Friday, January 27, 2012

Teaching with "For Love and Money," part 2

I just sent my students in ENG 383 (Women and Literature: Popular Romance Fiction) a list of paper topics, and as you'll see in this post and the ones that follow, these topics draw on our initial experiences with Laura's For Love and Money. The papers will be 6-8 pages long--and once I have them in hand, I'll have more ideas about how the students have responded so far to the secondary text. My sense so far, based on class discussion, is that For Love and Money not only introduces students to some very useful ideas about the genre, but also models the application of those ideas in the form of good, thoughtful close readings. So far, in short, so good!

The first chapter in For Love and Money treats the five "modes" of literature identified back in the 1950s by Northrop Frye, discussing each of them (myth, 'romance,' high mimetic, low mimetic, and irony) with examples of how they show up in and shape one or more HMB romance novels. Since 2006 I've opened almost every one of my romance classes with a discussion of these modes, since they give me the opportunity to nudge students away from thinking of low-mimetic literary realism as the "norm" against which to measure other forms of fiction, usually in order to find them wanting in some way. For Love and Money makes teaching these modes and their relationships to one another very, very easy, and it primes students to look for them in the texts they go on to read.

The book then proceeds to discuss how and why romance novels also use "modal counterpoint," the interplay of contrasting modes in a single novel. This, too, is a topic that I've tried to approach in other classes, with mixed success, mostly when I teach Suzanne Brockmann's novel Unsung Hero. For Love and Money makes the concept very clear, and since modal counterpoint is quite vividly on display throughout The Duke is Mine, this was a godsend. Rather than balk at or get bewildered by the contrasting tones in the novel, students approached them as a deliberate aesthetic feature of the text--which meant that, in discussion, they could discuss the relationship between this feature (multiple modes in one text) and other multiplicities and doublings in the novel.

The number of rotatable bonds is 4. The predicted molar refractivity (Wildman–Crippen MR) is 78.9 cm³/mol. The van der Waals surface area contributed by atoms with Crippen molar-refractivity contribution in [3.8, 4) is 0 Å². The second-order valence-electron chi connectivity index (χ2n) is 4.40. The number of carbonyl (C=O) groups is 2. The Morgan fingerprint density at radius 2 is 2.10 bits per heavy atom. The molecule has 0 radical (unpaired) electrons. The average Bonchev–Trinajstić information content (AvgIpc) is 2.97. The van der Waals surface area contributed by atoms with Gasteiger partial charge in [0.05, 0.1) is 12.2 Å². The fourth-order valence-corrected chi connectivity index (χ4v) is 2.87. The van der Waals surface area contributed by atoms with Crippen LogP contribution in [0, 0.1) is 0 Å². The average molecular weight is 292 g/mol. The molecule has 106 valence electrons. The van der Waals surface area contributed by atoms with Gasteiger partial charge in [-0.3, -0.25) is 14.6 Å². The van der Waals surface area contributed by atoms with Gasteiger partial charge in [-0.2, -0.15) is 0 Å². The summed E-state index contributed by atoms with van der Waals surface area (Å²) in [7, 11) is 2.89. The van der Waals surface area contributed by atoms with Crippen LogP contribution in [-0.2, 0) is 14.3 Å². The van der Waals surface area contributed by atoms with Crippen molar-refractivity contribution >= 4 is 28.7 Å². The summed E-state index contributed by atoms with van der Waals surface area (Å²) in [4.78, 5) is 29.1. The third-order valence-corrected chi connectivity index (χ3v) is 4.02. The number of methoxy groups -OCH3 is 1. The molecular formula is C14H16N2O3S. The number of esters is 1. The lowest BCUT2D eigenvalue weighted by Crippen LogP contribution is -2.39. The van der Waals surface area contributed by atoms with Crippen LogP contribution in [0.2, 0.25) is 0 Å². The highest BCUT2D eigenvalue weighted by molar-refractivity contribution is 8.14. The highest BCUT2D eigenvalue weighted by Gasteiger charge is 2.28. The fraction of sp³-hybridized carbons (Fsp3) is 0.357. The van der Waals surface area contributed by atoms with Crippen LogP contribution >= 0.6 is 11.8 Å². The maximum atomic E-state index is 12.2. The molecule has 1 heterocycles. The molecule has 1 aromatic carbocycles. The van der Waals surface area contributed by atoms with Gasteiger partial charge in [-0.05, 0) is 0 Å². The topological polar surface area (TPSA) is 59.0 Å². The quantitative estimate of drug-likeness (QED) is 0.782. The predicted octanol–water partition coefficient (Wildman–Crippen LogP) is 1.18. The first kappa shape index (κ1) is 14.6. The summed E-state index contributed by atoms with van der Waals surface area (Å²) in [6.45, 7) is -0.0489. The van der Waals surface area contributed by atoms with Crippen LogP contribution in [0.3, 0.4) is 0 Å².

Here's the paper topic, then, which I hope will provoke some interesting close reading from the students:
1. The first chapter in Laura Vivanco’s For Love and Money sets out the five “modes” of literature identified by Northrop Frye and shows how attending to the “modal counterpoint” in a romance novel can make sense of its shifting tones, metaphors, and rhetoric. These modes (and modal counterpoint) can be understood from a purely aesthetic standpoint, in terms of the structure and individual character of any given novel, but they may also be looked at from other perspectives: for example, Vivanco argues that the use of hyperbolic metaphors and allusions to “romantic” and high mimetic mythoi might aim to capture something of the experience of “romantic illusion,” which demonstrably forms a part of falling in love, at least for some (see pp. 65-69).
Write an essay on the use of modal counterpoint in The Duke is Mine, using ideas from Vivanco, from class discussion, and from your own insight to understand how James deploys a variety of modes in the novel, playing them off against one another. Your essay can be comprehensive, drawing on scenes and passages from various parts of the novel to illustrate James’s use of various modes, or it can focus on the counterpoint between various modes in a single scene, attending closing to a single chapter or passage. In either case, please keep in mind the guiding principle of our class: you want to make the novel seem as interesting as possible, whether by showing that it is more complexly coherent and artfully constructed than it might seem at first glance or by showing that it is more interestingly self-divided, conflicted, and ambivalent.
We also spent some time on Chapter 2, which focuses on what Frye called mythoi. More on that chapter, and the paper topic that came out of it, in my next post!

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